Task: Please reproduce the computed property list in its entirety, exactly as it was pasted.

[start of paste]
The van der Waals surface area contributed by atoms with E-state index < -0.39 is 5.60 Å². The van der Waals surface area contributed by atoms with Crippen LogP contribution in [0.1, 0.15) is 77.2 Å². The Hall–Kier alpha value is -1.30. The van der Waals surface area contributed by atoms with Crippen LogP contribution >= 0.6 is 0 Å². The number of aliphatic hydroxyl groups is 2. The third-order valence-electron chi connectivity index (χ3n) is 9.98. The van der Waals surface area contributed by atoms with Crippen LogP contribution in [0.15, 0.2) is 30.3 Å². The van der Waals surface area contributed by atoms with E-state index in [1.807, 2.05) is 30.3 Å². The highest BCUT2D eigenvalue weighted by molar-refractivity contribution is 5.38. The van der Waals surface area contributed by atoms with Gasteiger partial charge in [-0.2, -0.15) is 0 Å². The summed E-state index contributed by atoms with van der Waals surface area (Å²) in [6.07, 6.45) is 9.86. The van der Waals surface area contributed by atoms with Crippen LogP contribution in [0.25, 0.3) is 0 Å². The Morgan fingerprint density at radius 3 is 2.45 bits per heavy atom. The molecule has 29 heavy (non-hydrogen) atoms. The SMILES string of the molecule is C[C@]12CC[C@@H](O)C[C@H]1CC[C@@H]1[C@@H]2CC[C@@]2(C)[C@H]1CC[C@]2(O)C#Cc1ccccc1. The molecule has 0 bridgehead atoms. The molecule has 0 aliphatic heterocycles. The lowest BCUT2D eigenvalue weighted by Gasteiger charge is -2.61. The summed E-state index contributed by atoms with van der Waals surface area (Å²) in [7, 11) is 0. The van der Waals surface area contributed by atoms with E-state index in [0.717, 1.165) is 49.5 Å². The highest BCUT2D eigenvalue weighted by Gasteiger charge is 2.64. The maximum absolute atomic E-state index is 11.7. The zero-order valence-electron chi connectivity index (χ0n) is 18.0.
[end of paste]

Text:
The van der Waals surface area contributed by atoms with E-state index < -0.39 is 5.60 Å². The van der Waals surface area contributed by atoms with Crippen LogP contribution in [0.1, 0.15) is 77.2 Å². The Hall–Kier alpha value is -1.30. The van der Waals surface area contributed by atoms with Crippen LogP contribution >= 0.6 is 0 Å². The number of aliphatic hydroxyl groups is 2. The third-order valence-electron chi connectivity index (χ3n) is 9.98. The van der Waals surface area contributed by atoms with Crippen LogP contribution in [0.15, 0.2) is 30.3 Å². The van der Waals surface area contributed by atoms with E-state index in [1.807, 2.05) is 30.3 Å². The highest BCUT2D eigenvalue weighted by molar-refractivity contribution is 5.38. The van der Waals surface area contributed by atoms with Gasteiger partial charge in [-0.2, -0.15) is 0 Å². The summed E-state index contributed by atoms with van der Waals surface area (Å²) in [6.07, 6.45) is 9.86. The van der Waals surface area contributed by atoms with Crippen LogP contribution in [0.25, 0.3) is 0 Å². The Morgan fingerprint density at radius 3 is 2.45 bits per heavy atom. The molecule has 29 heavy (non-hydrogen) atoms. The SMILES string of the molecule is C[C@]12CC[C@@H](O)C[C@H]1CC[C@@H]1[C@@H]2CC[C@@]2(C)[C@H]1CC[C@]2(O)C#Cc1ccccc1. The molecule has 0 bridgehead atoms. The molecule has 0 aliphatic heterocycles. The lowest BCUT2D eigenvalue weighted by Gasteiger charge is -2.61. The summed E-state index contributed by atoms with van der Waals surface area (Å²) in [7, 11) is 0. The van der Waals surface area contributed by atoms with E-state index in [0.717, 1.165) is 49.5 Å². The highest BCUT2D eigenvalue weighted by Gasteiger charge is 2.64. The maximum absolute atomic E-state index is 11.7. The zero-order valence-electron chi connectivity index (χ0n) is 18.0.